At the theaters
“Rebel in the Rye” - J.D. Salinger (portrayed by Nicholas Hoult) is one of the most enigmatic authors of modern American literature. Everybody reads “Catcher in the Rye” in high school, but nobody understands much about the life of this recluse whose first and only work became a classic. This biopic delves deep into his thought process on writing, his romance with Oona O’Neill ( Zoey Deutch) who later became Charlie Chaplin’s wife; his experiences in World War II; and the complicated relationship Salinger had with his editor (Kevin Spacey) who was the only one who could coax Salinger into being himself.
"Rebel In the Rye" is rated PG13. Final screening: Wednesday, Nov. 1 at 7 p.m.
"Stronger" - The inspirational and heroic true-life story of Jeff Bauman (Jake Gyllenhaal), the man whose iconic photo from the 2013 Boston Marathon bombing captured the hearts of the world. Jeff goes to the marathon to watch his ex-girlfriend, Erin (Tatiana Maslay) and is caught in the bomber’s path, losing both legs above the knee. After regaining consciousness in the hospital, Jeff is able to help law enforcement identify one of the suspects, but his own battle is just beginning. Family problems, his new condition and new-found fame plague him as he embarks on a long journey to physical and emotional rehabilitation. Based on Bauman's New York Times bestselling book, co-authored with Bret Witter.
Wrote reviewer Kate Erbland for IndieWire, "It's a film about heroes and what we require from them, and why that often leads to wounds that may never heal. For Gyllenhaal, that amounts to a riveting and raw performance that never hits a false note.”
"Stronger" is rated R and plays Thursday, Nov. 2 at 2 and 7 p.m. and Friday, Nov. 3 at 2 p.m. (Thursday and Friday matinee tickets $6)
“Battle of the Sexes” - In the wake of the sexual revolution and the rise of the women's movement, the 1973 tennis match between women's World #1 Billie Jean King (Emma Stone) and ex-men's champ, and serial hustler, Bobby Riggs (Steve Carell) was billed as the “Battle of the Sexes” and became one of the most watched televised sports events of all time, reaching 90 million viewers around the world.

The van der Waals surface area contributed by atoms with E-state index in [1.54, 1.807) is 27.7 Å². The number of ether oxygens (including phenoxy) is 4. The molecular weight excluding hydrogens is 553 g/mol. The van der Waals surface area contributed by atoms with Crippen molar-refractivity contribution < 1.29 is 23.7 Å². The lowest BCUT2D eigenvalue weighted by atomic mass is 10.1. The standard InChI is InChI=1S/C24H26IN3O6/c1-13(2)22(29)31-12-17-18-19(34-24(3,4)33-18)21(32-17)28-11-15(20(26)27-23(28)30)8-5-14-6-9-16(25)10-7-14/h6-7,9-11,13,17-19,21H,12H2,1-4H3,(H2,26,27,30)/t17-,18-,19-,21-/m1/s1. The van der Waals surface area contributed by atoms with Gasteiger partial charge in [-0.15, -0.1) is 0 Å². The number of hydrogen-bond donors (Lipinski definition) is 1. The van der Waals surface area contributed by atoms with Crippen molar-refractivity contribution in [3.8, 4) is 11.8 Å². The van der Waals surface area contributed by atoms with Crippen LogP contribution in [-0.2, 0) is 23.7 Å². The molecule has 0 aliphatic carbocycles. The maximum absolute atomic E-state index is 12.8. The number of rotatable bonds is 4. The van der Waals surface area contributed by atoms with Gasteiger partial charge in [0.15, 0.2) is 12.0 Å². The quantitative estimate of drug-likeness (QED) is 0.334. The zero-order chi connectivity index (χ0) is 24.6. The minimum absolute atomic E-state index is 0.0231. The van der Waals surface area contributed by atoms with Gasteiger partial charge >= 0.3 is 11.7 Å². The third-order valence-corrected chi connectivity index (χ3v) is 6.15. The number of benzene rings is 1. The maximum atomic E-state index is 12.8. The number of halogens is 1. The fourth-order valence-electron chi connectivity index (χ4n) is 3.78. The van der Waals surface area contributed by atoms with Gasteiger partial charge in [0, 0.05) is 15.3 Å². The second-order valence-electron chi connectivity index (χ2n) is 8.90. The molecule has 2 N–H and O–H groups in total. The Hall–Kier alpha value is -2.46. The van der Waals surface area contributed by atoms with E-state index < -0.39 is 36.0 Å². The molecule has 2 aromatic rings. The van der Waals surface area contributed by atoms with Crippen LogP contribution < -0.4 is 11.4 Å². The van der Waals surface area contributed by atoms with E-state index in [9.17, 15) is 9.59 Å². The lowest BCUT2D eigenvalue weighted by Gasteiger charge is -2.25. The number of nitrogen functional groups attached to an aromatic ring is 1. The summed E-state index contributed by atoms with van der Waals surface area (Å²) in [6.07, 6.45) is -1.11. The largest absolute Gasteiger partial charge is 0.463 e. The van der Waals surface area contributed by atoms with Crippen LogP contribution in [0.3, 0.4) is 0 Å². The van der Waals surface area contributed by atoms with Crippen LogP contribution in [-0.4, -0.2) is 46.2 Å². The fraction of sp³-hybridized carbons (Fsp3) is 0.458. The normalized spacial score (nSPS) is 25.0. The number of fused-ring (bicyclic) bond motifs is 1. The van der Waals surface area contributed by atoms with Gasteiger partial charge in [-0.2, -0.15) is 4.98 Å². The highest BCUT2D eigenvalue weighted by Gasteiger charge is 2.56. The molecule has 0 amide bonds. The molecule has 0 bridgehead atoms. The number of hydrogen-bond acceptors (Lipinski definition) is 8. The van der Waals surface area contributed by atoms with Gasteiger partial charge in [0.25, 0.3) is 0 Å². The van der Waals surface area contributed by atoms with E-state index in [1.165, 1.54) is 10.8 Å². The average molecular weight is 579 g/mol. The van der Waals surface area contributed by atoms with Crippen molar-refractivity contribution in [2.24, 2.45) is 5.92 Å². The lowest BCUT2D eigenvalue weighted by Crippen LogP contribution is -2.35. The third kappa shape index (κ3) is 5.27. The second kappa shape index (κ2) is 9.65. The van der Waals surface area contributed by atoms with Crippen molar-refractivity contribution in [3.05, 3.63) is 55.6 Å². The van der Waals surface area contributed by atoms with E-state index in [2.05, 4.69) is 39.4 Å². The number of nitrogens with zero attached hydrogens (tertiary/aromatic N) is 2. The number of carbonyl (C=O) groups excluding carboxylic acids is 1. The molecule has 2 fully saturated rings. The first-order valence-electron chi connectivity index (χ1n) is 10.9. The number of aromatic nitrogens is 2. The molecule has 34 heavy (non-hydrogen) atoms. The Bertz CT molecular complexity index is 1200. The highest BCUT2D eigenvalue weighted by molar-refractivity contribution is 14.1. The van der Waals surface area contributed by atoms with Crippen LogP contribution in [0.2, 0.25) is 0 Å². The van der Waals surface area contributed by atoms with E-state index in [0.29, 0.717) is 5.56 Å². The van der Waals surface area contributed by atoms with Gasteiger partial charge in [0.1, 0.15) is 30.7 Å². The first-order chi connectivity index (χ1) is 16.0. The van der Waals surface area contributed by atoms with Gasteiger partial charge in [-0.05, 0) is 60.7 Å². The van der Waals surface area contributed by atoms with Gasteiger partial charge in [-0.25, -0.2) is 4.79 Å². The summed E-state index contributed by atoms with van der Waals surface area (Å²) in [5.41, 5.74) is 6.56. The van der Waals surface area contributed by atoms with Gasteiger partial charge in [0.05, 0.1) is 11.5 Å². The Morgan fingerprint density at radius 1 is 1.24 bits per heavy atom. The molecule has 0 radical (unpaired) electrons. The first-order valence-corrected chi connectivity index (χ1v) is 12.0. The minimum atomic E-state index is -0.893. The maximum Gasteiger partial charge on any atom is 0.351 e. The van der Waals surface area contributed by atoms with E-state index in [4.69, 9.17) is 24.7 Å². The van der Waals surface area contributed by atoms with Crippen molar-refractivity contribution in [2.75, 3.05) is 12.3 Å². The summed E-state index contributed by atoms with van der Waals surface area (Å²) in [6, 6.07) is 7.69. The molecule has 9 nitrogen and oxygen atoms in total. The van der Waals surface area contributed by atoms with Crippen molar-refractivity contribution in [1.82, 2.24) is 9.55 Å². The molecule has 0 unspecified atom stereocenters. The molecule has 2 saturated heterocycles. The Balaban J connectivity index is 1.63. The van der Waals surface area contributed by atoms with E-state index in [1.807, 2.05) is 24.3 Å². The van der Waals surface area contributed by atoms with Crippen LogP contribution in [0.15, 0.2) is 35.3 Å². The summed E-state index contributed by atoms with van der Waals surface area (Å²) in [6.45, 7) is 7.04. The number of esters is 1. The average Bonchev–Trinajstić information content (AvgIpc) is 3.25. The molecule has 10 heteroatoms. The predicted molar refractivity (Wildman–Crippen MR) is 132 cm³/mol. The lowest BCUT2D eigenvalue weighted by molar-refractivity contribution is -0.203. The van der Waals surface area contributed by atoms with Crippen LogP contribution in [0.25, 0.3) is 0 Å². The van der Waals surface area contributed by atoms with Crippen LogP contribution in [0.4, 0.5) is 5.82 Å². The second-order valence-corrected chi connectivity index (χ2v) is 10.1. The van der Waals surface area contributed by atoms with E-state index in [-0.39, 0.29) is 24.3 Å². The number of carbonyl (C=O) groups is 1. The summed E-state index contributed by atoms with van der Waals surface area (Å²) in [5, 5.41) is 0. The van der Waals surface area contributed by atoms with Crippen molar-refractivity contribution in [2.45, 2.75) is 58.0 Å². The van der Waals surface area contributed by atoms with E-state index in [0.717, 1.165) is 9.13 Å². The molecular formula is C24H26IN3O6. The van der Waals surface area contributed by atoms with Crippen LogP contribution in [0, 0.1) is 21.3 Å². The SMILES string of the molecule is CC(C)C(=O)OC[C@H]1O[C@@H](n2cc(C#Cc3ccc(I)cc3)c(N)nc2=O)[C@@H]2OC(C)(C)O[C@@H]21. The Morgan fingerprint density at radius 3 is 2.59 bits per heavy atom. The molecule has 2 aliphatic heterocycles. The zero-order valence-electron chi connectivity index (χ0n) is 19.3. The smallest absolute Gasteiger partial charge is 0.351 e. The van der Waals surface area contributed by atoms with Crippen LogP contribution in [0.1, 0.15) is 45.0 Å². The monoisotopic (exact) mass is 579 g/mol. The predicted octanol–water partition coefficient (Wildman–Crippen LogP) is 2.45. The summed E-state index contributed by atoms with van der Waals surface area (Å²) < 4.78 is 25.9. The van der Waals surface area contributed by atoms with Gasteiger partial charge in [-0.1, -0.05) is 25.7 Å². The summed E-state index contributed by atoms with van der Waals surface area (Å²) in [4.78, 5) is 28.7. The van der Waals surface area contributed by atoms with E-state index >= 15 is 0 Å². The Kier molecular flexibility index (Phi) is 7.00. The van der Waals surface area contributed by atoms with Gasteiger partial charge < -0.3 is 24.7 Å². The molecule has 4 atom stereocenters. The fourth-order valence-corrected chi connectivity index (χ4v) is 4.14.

As the rivalry between King and Riggs kicked into high gear, off-court each was fighting more personal and complex battles. The fiercely private King was not only championing for equality, but also struggling to come to terms with her own sexuality, as her friendship with Marilyn Barnett (Andrea Riseborough) developed. And Riggs, one of the first self-made media-age celebrities, wrestled with his gambling demons, at the expense of his family and wife Priscilla (Elisabeth Shue). Together, Billie and Bobby served up a cultural spectacle that resonated far beyond the tennis court, sparking discussions in bedrooms and boardrooms that continue to reverberate today.
"It's game, set and match for Battle of the Sexes, a massively entertaining account of the momentous 1973 tennis match between Billie Jean King and Bobby Riggs that also deftly deals with the numerous social issues inherent in the carnival-like contest". Todd McCarthy, Hollywood Reporter
Rated PG13, "Battle of the Sexes” plays at 7 p.m. Friday, Nov. 3, Saturday, Nov. 4, and Wednesday, Nov. 8; on Sunday, Nov. 5, 2 and 7 p.m.
Harbor Theater ~ 185 Townsend Avenue, Boothbay Harbor ~ 633-0438 ~ www.boothbaycinema.org
“Lucky” - Lucky follows the spiritual journey of a 90-year-old atheist and the quirky characters that inhabit his off the map desert town. Having out lived and out smoked all his contemporaries, the fiercely independent Lucky finds himself at the precipice of life, thrust into a journey of self-exploration, leading towards that which is so often unattainable: enlightenment. This film is acclaimed character actor John Carroll Lynch's directorial debut. It is at once a love letter to the life and career of the late Harry Dean Stanton as well as a meditation on morality, loneliness, spirituality, and human connection. Final screenings at 2 and 7 p.m. on Wednesday, Nov. 1 and Thursday, Nov 2.
Lincoln Theater’s Classic Film Club presents: “The African Queen” (1959) - In Africa during World War I, a gin-swilling riverboat captain is persuaded by a strait-laced missionary to use his boat to attack an enemy warship. Starring Katharine Hepburn and Humphrey Bogart (who won the Academy Award for Best Actor in a Leading Role for his performance). Friday, Nov. 3 at 2 p.m., doors open at 1.
“Stronger” - The inspirational and heroic true-life story of Jeff Bauman, the man whose iconic photo from the 2013 Boston Marathon bombing captured the hearts of the world. Based on Bauman's New York Times bestselling book, co-authored with Bret Witter. Starring Jake Gyllenhaal. Rated R, it plays at 7 p.m. on Friday, Nov 3 and Sunday, Nov. 5; at 2 and 7 p.m. on Saturday, Nov. 4, Wednesday, Nov. 8 (2 .m. show with open captions), and Thursday, Nov. 9.
“The Exterminating Angel” (1962) - In this jet black and surrealist comedy, a formal dinner party starts out normally enough. After the sophisticated guests retire to the host's exquisite music room, they find that they cannot leave. Hours pass and then days, and as the time plods by, disturbing changes in the formerly-genteel guests occur. Written and directed by Luis Buñuel. In Spanish, with subtitles. The film is the basis for the upcoming opera, a U.S. premiere, to be broadcast live from the Met in two weeks. Saturday, Nov. 4 at 10 a.m. Free.
Lincoln Theater ~ 2 Theater Street, Damariscotta ~ 207-563-3424 ~ www.atthelincoln.org.